6. Any large, annoying, quantity of output. For instance, someone on IRC
      who walks away from their screen and comes back to find 200 lines of text
      might say ?Oh no, spam?.
  
      The later definitions have become much more prevalent as the Internet has
      opened up to non-techies, and to most people senses 3 4 and 5 are now
      primary. All three behaviors are considered abuse of the net, and are
      almost universally grounds for termination of the originator's email
      account or network connection. In these senses the term ?spam? has gone
      mainstream, though without its original sense or folkloric freight ? there
      is apparently a widespread myth among lusers that ?spamming? is what
      happens when you dump cans of Spam into a revolving fan. Hormel, the makers
      of Spam, have published a surprisingly enlightened position statement on
      the Internet usage.
  

From The Free On-line Dictionary of Computing (18 March 2015) :

  spam
  spamming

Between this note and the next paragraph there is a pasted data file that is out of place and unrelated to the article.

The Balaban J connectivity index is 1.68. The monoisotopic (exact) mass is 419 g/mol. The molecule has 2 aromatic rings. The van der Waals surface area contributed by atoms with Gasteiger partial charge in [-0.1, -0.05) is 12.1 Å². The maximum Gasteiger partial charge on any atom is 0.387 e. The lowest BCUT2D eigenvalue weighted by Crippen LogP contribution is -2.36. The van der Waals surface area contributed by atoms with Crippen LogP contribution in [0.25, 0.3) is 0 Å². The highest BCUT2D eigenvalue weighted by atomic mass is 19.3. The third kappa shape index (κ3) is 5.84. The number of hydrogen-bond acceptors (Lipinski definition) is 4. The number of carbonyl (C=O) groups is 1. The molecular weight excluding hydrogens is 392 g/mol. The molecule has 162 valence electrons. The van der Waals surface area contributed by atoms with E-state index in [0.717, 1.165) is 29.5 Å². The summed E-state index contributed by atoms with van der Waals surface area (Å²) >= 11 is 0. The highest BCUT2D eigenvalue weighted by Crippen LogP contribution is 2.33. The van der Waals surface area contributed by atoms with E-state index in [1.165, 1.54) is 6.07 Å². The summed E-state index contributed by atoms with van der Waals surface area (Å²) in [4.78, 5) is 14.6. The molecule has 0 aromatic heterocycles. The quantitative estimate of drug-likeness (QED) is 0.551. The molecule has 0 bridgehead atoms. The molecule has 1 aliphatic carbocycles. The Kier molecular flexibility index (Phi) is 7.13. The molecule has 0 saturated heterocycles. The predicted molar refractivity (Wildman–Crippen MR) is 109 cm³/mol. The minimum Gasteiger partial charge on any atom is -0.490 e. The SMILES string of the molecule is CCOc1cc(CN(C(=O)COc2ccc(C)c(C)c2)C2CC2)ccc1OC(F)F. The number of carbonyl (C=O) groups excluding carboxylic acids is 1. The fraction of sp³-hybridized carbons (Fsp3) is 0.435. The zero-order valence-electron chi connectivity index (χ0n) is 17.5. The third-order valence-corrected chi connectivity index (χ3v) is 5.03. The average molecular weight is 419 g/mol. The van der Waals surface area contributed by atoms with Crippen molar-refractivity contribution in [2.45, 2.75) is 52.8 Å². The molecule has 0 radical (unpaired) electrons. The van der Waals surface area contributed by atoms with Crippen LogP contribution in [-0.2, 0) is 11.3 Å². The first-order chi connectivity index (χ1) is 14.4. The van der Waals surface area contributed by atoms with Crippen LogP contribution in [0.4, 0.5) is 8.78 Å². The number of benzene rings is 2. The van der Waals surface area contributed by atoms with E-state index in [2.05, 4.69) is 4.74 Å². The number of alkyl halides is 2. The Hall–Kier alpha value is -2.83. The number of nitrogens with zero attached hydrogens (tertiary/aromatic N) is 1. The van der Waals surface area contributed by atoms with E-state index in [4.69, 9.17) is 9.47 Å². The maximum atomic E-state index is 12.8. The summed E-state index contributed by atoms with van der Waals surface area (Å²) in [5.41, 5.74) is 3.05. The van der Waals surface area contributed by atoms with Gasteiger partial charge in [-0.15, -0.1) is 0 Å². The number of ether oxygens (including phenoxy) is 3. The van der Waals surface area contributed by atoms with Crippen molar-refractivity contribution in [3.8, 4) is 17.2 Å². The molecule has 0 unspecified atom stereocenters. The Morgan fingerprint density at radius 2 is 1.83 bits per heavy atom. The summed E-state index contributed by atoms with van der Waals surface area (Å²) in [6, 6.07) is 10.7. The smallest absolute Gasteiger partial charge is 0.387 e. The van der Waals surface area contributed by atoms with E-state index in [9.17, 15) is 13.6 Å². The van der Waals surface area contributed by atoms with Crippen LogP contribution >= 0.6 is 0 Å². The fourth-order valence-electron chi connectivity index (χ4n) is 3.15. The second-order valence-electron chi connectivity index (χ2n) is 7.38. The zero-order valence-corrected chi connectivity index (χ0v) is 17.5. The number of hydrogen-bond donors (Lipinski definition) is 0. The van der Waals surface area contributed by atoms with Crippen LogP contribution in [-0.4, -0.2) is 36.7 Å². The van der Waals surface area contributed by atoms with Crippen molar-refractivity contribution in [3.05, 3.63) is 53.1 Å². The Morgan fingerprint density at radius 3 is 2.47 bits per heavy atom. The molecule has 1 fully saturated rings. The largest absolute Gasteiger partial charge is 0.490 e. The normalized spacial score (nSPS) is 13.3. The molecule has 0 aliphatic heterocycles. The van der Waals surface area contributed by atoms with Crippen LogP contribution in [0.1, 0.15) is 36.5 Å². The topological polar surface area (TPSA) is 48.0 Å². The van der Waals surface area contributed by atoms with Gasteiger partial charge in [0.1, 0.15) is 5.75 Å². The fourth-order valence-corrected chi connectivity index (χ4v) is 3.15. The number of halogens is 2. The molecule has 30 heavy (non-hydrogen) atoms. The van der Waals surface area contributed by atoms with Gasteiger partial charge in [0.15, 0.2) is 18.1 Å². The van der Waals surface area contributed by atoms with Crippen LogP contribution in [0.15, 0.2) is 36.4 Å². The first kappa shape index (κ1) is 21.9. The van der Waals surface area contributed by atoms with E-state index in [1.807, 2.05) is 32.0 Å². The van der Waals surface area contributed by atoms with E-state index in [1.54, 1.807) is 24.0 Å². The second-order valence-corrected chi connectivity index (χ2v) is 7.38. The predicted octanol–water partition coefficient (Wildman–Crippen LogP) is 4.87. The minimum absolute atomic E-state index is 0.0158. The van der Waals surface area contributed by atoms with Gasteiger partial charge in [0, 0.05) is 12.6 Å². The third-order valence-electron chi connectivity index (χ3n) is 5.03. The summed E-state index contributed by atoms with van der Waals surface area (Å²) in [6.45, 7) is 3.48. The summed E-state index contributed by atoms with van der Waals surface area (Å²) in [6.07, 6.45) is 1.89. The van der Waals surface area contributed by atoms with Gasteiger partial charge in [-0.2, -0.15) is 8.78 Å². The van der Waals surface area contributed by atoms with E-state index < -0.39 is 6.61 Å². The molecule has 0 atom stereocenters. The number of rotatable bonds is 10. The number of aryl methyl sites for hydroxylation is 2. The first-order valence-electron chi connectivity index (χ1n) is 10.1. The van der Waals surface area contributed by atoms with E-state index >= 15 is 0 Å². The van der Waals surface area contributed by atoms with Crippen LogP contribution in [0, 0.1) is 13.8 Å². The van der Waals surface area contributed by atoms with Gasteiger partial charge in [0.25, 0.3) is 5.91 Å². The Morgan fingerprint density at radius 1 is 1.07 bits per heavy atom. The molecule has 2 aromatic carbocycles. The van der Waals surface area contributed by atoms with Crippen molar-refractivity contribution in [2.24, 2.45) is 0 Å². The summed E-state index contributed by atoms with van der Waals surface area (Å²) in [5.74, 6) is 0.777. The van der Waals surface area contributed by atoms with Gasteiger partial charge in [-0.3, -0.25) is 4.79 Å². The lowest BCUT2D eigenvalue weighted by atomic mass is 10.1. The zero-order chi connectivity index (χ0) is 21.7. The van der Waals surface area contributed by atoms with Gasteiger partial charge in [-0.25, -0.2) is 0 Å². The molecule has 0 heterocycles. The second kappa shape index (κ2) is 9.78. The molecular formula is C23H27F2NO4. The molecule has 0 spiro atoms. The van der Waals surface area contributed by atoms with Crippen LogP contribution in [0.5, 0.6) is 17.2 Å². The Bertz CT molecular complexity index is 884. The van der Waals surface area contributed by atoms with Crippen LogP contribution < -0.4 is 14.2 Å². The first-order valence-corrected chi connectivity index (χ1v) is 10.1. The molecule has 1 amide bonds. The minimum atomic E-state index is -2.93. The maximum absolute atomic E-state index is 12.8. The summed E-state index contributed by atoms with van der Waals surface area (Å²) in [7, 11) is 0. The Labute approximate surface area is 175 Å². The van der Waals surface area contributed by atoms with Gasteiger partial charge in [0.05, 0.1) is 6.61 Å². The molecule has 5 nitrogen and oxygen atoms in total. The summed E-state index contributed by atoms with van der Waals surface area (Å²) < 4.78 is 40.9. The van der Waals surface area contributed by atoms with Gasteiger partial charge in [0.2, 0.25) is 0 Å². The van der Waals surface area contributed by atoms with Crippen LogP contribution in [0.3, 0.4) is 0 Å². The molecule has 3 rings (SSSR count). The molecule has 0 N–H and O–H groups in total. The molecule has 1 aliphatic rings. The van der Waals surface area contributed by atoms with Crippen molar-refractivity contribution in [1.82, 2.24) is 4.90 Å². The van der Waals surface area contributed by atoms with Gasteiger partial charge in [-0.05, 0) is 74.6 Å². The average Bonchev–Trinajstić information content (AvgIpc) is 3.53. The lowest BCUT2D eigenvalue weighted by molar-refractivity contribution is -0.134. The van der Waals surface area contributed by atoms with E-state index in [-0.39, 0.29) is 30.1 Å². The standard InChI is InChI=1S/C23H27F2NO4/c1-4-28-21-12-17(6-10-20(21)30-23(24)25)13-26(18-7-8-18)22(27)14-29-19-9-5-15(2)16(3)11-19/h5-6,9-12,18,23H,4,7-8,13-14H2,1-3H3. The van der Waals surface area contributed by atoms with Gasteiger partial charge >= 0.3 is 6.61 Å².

1.  (From Hormel's Spiced Ham, via the Monty Python
     "Spam" song) To post irrelevant or inappropriate messages to
     one or more Usenet newsgroups, mailing lists, or other
     messaging system in deliberate or accidental violation of
     netiquette.
  
     It is possible to spam a newsgroup with one well- (or ill-)
     planned message, e.g. asking "What do you think of abortion?"
     on soc.women.  This can be done by cross-posting, e.g. any
     message which is crossposted to alt.rush-limbaugh and
     alt.politics.homosexuality will almost inevitably spam both
     groups.  (Compare troll and flame bait).
  
     Posting a message to a significant proportion of all
     newsgroups is a sure way to spam Usenet and become an object
     of almost universal hatred.  Canter and Siegel spammed the net
     with their Green card post.
  
     If you see an article which you think is a deliberate spam, DO
     NOT post a follow-up - doing so will only contribute to the
     general annoyance.  Send a polite message to the poster by
     private e-mail and CC it to "postmaster" at the same address.
     Bear in mind that the posting's origin might have been forged